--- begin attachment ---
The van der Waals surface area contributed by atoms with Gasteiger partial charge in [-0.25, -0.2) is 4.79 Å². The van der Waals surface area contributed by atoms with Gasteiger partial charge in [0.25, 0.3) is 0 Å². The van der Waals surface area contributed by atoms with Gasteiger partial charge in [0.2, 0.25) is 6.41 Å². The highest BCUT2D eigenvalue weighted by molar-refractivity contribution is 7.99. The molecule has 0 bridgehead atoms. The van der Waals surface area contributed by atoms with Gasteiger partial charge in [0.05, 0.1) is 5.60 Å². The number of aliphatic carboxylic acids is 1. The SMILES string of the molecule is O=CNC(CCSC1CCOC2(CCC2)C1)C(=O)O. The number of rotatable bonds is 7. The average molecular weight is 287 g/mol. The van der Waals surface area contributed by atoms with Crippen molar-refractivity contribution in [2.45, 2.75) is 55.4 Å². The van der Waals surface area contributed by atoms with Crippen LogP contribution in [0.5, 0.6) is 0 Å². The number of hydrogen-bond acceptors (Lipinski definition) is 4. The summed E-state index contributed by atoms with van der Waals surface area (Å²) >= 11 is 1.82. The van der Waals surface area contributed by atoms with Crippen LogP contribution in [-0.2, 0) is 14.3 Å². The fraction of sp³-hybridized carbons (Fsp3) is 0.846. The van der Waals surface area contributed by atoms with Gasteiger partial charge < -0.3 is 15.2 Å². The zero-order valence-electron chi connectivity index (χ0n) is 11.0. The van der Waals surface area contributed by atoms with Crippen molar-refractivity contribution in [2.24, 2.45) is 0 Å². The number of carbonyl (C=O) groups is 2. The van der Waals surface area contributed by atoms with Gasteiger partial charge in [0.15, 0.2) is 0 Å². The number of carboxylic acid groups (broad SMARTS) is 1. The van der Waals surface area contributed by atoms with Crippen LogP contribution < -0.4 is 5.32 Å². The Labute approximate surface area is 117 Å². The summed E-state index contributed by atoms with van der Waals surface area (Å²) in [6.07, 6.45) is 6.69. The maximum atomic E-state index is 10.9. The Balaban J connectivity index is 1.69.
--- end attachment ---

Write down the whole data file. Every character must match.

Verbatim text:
The van der Waals surface area contributed by atoms with Gasteiger partial charge in [-0.25, -0.2) is 4.79 Å². The van der Waals surface area contributed by atoms with Gasteiger partial charge in [0.25, 0.3) is 0 Å². The van der Waals surface area contributed by atoms with Gasteiger partial charge in [0.2, 0.25) is 6.41 Å². The highest BCUT2D eigenvalue weighted by molar-refractivity contribution is 7.99. The molecule has 0 bridgehead atoms. The van der Waals surface area contributed by atoms with Gasteiger partial charge in [0.05, 0.1) is 5.60 Å². The number of aliphatic carboxylic acids is 1. The SMILES string of the molecule is O=CNC(CCSC1CCOC2(CCC2)C1)C(=O)O. The number of rotatable bonds is 7. The average molecular weight is 287 g/mol. The van der Waals surface area contributed by atoms with Crippen molar-refractivity contribution in [2.45, 2.75) is 55.4 Å². The van der Waals surface area contributed by atoms with Crippen LogP contribution in [0.5, 0.6) is 0 Å². The number of hydrogen-bond acceptors (Lipinski definition) is 4. The summed E-state index contributed by atoms with van der Waals surface area (Å²) >= 11 is 1.82. The van der Waals surface area contributed by atoms with Crippen LogP contribution in [-0.2, 0) is 14.3 Å². The fraction of sp³-hybridized carbons (Fsp3) is 0.846. The van der Waals surface area contributed by atoms with Gasteiger partial charge < -0.3 is 15.2 Å². The zero-order valence-electron chi connectivity index (χ0n) is 11.0. The van der Waals surface area contributed by atoms with Crippen molar-refractivity contribution in [2.24, 2.45) is 0 Å². The number of carbonyl (C=O) groups is 2. The van der Waals surface area contributed by atoms with Gasteiger partial charge in [0.15, 0.2) is 0 Å². The number of carboxylic acid groups (broad SMARTS) is 1. The van der Waals surface area contributed by atoms with Crippen LogP contribution < -0.4 is 5.32 Å². The Labute approximate surface area is 117 Å². The summed E-state index contributed by atoms with van der Waals surface area (Å²) in [6.07, 6.45) is 6.69. The maximum atomic E-state index is 10.9. The Balaban J connectivity index is 1.69.